Jurors in Montgomery County Circuit Court ruled last year that the state was negligent in the deaths of Julia Pryde and Erin Peterson, two of the 32 people killed by Cho on the Blacksburg campus. The jury panel awarded the parents of Pryde and Peterson $4 million each, although the court later reduced the amount to $100,000 per family.
Harry Pryde, whose daughter Julia was killed in her advanced hydrology class on the second floor of Norris Hall, said the families were “deeply saddened that the court was so dismissive of assigning responsibility and was so protective of the commonwealth.”
The lawsuit was about accountability, not money, Pryde said in a telephone interview, “and we still take a good measure of satisfaction that the jury listened to all of the evidence and decided as it did. We don’t feel at all that the Supreme Court can take that away from us.”
Virginia Tech and the state maintained all along that campus officials and police had acted appropriately, given what they knew at the time.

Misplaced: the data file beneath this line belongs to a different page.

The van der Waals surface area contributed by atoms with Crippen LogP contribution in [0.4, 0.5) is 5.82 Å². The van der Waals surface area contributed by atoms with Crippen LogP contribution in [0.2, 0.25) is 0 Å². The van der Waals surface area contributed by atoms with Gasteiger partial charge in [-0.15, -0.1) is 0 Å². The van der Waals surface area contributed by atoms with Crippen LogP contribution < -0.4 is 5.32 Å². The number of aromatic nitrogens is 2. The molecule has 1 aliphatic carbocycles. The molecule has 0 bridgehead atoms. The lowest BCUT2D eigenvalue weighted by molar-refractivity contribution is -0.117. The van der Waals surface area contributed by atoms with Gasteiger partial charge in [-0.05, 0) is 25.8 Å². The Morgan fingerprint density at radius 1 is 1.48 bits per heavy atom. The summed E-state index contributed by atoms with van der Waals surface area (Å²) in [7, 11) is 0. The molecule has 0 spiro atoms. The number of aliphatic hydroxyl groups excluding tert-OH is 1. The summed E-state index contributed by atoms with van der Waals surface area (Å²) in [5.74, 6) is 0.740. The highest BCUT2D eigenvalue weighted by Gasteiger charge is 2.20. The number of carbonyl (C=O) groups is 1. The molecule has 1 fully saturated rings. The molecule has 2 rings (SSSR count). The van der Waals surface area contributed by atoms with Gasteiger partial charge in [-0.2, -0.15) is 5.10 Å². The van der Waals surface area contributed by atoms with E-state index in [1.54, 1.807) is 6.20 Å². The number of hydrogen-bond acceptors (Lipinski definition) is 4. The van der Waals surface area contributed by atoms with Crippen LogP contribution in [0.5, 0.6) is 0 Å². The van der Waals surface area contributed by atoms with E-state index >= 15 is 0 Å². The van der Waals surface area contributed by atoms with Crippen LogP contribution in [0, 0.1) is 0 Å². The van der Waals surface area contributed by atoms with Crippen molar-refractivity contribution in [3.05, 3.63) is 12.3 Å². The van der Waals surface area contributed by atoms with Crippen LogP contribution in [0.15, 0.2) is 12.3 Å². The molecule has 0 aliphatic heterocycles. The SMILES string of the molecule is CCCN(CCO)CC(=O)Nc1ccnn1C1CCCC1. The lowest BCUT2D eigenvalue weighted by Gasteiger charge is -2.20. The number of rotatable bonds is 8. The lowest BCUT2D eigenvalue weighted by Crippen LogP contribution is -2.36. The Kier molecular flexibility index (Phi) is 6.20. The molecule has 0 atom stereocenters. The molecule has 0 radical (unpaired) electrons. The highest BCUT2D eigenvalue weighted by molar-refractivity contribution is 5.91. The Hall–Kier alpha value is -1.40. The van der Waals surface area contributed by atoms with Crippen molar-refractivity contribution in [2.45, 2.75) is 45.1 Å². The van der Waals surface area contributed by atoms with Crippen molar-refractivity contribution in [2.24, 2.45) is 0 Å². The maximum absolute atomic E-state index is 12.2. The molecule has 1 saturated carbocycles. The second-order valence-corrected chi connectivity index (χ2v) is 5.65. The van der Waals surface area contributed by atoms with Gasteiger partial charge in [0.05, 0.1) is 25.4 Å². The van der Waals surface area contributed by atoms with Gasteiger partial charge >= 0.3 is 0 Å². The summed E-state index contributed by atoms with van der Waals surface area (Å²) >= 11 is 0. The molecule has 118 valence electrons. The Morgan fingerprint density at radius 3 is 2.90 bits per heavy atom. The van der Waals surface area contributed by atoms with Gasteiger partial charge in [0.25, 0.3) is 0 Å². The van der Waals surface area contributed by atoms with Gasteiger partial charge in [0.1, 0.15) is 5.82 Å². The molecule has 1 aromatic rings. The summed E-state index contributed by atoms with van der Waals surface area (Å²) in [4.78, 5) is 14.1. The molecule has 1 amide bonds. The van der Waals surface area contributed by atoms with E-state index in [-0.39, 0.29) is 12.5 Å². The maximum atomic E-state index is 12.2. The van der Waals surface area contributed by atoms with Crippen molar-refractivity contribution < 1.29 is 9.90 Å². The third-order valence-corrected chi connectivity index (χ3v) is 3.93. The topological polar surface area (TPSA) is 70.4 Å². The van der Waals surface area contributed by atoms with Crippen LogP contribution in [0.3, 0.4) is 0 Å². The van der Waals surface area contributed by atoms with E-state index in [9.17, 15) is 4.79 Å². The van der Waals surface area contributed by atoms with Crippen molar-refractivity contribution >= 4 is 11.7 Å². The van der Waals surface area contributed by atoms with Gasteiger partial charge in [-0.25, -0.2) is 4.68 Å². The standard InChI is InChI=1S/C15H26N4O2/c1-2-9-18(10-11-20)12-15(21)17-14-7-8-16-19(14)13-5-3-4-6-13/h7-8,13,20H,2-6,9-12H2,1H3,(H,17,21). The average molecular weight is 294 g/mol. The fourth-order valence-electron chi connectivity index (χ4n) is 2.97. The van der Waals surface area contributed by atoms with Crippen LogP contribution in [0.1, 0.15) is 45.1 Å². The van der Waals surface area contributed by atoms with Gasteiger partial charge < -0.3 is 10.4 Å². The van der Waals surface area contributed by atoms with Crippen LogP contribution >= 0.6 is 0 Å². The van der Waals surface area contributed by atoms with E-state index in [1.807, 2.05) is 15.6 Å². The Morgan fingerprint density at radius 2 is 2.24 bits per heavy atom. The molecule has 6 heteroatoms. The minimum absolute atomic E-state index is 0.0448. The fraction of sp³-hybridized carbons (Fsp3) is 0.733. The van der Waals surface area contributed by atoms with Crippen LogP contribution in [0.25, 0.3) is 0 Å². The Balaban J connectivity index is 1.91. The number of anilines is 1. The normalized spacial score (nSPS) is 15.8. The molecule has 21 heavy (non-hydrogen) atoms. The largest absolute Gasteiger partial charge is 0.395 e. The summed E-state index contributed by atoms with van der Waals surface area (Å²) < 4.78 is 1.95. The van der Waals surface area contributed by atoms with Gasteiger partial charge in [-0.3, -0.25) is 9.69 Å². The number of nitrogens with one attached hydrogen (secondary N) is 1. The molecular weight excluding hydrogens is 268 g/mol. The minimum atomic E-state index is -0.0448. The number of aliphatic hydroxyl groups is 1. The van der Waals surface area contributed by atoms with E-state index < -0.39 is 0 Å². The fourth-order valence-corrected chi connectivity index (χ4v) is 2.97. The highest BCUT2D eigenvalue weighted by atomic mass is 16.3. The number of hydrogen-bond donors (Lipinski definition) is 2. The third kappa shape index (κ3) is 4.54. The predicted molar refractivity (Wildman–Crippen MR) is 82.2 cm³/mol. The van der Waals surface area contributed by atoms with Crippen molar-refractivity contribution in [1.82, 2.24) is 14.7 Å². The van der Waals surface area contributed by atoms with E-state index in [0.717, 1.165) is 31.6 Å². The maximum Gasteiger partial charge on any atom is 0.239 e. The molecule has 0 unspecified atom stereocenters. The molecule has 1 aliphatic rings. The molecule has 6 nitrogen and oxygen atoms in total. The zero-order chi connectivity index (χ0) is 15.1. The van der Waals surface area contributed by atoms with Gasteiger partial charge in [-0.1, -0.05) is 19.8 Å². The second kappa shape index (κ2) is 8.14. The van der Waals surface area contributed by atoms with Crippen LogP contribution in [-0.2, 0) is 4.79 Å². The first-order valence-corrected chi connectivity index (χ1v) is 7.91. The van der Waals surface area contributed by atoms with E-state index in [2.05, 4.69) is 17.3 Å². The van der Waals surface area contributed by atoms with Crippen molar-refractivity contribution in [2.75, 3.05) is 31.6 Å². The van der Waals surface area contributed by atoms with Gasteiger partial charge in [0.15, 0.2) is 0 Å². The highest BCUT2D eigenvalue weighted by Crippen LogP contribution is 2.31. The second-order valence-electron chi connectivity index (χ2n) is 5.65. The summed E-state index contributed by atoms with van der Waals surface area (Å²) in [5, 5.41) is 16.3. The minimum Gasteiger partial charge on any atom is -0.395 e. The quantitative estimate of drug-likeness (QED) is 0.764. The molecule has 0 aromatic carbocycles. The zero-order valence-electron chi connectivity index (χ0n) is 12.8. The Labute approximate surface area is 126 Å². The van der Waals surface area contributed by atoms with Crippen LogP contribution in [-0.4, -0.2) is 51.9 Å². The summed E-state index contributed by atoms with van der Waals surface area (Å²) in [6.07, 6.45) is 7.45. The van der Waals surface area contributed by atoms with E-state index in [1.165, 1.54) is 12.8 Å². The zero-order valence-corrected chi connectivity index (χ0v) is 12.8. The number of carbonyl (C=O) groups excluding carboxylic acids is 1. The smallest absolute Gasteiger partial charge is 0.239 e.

While expressing sympathy for the victims of the massacre, “the Virginia Supreme Court has found what we have said all along to be true: The commonwealth and its officials at Virginia Tech were not negligent on April 16, 2007,” said Brian Gottstein, a spokesman for Virginia Attorney General Ken Cuccinelli II, in a written statement. “Cho was the lone person responsible for this tragedy.”
After Cho’s rampage — one of the deadliest mass shootings in U.S. history — most of the victims’ families accepted a settlement that prohibited them from suing the university or the state. The Petersons and Prydes refused, instead pursuing a lawsuit because, they said, they wanted to get to truths they suspected officials were withholding.
Several people, including Virginia Tech President Charles W. Steger, were originally named as defendants in the lawsuit. But by the time the case went to trial, all of the individual defendants had been dismissed, leaving the state as the lone defendant.
The question at the heart of the lawsuit was one the families had been asking since 2007: Why hadn’t Virginia Tech officials informed the campus community that a gunman might be on the loose after the double murder in the dorm?
The Prydes and Petersons maintained that a proper warning would have helped their daughters avoid Cho’s bullets.
The jury agreed, but the state appealed, arguing that it was not required, by law, “to warn of third party criminal acts.”